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Today in Johnson City History: February 9

Rebecca Henderson and Johnson City Press • Feb 9, 2020 at 4:45 AM

Feb. 9, 1886: A recent barn fire in the Truslow Block was attributed to an innocent homeless boy who had been compelled to make his bed in the hay and straw. The Comet reported that the boy had been begging for morsels from door to door. The fire could be seen from the Market Square and Main Street. It was impossible to save the barn, but the adjacent houses were at once covered with men, buckets and water.

Feb. 9, 1897: City fathers had passed a curfew ordinance banning minors under age 16 to be on the streets or other public places after 9 p.m. unless accompanied by a relative or authorized adult. The measure called for the fire chief to sound the fire alarm at 8:45 as a warning. The fine for a first offense was $1 and not less than $2.50 or more than $5 for a second. Today’s equivalent of $1 is about $31, so that second offense could have meant quite an expense.

Feb. 9, 1925: The Johnson City Staff-News published several “Words of Wise Men.” Some of those words of wisdom included “Narrowness of mind is often the cause of obstinacy. We do not easily believe beyond what we see” and “No liberal man would impute a charge of unsteadiness to another for having changed his mind.”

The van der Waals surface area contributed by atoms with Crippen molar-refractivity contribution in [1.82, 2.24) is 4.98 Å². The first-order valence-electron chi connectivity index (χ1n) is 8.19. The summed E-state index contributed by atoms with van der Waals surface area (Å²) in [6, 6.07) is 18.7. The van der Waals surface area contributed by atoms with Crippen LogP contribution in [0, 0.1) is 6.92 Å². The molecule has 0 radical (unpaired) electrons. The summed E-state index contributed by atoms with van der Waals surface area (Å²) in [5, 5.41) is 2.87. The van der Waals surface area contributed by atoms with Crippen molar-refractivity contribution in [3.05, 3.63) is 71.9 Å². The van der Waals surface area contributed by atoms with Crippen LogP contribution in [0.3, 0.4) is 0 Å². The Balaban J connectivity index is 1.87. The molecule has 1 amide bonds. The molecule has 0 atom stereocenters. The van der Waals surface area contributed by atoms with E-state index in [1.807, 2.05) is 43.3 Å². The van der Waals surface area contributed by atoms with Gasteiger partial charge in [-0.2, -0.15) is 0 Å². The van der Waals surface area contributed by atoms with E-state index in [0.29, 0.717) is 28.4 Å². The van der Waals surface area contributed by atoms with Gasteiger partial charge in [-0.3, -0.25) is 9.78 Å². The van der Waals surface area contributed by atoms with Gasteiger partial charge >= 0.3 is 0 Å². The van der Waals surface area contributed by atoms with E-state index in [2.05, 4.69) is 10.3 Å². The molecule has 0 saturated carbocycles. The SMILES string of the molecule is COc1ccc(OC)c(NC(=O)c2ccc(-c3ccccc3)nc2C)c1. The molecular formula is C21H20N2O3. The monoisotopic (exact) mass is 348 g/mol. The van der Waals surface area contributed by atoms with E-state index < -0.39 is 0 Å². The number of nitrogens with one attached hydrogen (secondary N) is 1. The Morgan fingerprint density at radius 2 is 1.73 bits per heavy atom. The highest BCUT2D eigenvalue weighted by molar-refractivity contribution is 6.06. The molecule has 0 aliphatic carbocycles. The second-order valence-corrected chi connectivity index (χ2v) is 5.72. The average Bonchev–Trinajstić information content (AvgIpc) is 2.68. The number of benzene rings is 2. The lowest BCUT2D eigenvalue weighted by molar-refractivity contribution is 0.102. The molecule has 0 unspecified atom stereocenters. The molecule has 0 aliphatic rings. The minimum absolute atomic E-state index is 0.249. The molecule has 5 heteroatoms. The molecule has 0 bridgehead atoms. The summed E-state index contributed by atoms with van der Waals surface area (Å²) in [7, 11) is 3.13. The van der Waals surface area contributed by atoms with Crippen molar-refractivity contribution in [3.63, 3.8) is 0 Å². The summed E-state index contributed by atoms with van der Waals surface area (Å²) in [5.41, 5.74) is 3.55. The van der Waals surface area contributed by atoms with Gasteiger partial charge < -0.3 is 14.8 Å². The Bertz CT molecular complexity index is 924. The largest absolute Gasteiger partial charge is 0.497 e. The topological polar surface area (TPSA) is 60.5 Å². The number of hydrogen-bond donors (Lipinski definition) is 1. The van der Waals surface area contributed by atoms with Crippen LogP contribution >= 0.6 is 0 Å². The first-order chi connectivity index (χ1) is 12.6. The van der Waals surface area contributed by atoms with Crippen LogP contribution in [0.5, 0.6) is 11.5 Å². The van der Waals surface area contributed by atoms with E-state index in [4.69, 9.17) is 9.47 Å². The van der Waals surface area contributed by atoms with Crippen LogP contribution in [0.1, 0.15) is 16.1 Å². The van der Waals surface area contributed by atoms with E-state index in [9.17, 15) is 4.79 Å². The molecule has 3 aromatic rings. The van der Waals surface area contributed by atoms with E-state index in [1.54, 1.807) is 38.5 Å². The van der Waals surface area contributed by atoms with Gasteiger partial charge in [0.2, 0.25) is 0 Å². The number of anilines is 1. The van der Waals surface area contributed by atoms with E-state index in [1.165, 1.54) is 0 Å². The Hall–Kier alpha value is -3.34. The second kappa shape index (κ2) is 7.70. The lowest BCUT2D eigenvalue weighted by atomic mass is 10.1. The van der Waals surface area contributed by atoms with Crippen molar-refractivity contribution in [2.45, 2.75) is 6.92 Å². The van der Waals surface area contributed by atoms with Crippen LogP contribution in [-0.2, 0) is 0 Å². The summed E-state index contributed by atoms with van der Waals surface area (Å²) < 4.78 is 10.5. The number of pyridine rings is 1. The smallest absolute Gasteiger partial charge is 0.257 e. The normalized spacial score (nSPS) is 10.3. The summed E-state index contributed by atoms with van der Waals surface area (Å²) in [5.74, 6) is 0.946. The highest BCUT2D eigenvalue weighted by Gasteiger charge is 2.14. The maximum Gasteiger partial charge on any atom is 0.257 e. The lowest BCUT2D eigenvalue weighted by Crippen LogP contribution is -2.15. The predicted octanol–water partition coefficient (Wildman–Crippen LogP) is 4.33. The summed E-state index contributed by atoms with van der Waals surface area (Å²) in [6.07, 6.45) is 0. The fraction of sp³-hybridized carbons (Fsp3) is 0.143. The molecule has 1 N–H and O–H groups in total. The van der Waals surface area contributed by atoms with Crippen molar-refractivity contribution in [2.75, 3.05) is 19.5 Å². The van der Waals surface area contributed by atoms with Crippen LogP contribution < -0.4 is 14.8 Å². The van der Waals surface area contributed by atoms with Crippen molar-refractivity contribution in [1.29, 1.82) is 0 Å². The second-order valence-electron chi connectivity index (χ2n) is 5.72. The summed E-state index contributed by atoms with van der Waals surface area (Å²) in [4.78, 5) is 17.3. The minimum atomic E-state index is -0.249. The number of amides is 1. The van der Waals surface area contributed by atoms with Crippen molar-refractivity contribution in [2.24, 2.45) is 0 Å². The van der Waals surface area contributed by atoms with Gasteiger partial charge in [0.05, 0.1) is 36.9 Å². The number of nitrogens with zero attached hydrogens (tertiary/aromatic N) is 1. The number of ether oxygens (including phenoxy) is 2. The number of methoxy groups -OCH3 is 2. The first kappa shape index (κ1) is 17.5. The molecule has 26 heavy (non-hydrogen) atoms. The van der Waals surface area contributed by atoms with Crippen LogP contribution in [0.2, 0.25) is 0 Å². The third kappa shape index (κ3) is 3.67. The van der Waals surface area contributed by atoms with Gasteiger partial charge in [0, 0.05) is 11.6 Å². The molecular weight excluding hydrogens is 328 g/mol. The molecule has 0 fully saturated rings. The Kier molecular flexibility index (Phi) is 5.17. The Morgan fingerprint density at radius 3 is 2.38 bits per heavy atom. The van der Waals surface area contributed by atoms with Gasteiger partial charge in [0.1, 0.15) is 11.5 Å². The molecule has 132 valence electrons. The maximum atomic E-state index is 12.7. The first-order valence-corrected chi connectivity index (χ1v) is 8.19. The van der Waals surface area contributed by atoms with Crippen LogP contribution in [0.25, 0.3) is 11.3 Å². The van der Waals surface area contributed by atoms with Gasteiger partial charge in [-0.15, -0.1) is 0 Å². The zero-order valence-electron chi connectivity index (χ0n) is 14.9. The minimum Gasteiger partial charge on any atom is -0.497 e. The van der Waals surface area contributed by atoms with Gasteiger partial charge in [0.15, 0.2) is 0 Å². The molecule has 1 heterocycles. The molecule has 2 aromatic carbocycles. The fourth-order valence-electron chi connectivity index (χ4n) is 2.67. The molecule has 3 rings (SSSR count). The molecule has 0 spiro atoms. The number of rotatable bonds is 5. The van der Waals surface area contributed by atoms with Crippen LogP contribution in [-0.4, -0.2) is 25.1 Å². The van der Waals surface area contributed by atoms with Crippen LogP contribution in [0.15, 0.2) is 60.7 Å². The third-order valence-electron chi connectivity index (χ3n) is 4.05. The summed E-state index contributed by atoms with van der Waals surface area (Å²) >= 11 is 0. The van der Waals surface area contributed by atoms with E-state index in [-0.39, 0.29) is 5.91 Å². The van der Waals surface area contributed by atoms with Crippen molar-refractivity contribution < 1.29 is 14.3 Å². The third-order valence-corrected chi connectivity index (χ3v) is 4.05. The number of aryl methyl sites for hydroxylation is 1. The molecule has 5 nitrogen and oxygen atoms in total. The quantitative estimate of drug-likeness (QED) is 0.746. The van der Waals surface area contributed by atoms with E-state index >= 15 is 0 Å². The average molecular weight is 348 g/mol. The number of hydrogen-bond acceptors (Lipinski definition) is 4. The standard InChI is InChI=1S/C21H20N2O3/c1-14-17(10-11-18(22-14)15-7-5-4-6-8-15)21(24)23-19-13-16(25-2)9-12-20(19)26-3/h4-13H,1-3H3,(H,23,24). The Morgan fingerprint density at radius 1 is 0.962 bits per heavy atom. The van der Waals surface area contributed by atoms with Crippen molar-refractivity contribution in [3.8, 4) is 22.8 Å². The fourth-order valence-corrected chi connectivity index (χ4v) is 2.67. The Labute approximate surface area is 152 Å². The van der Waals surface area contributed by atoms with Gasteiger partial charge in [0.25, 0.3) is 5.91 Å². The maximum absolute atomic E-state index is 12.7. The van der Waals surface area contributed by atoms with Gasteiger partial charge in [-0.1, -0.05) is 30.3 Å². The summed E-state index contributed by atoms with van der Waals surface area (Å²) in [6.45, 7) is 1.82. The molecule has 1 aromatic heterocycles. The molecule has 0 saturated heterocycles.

Feb. 9, 1959: “The Blob” starring Steve McQueen was showing at the Skyline Drive-In. The science fiction/horror movie was McQueen’s feature film debut, having played bit parts earlier in the ’50s.

Feb. 9, 1968: The Johnson City Press-Chronicle published a photo of Science Hill wrestler Tommy Williams with Coach Cot Presnell. Williams was set to compete in the regional wrestling meet in Chattanooga the following weekend in the 105-pound class. His record at the time was 6-0.

Feb. 9, 1971: Johnson City was amid a gas price war among local stations. Regular gas ranged from 26.9 cents a gallon to 29.9 cents. That’s roughly $1.71 and $1.90 today, between 30 cents and 50 cents less than current average.

Feb. 9, 2010: Johnson City already had used about five times the average amount of road salt it normally spread over roads and streets each year. With only 500 tons currently on hand — about 180 tons shy of what is normally used in an entire year — the City Commission recently had approved the purchase of 1,500 tons of road salt from North American Salt. That was in addition to the 1,500 tons purchased in January and gobbled up over the weekend.

Sources: The Comet; Johnson City Staff-News; Johnson City Press-Chronicle; Ted Bowers, Johnson City, Tennessee, Memories; Johnson City Press

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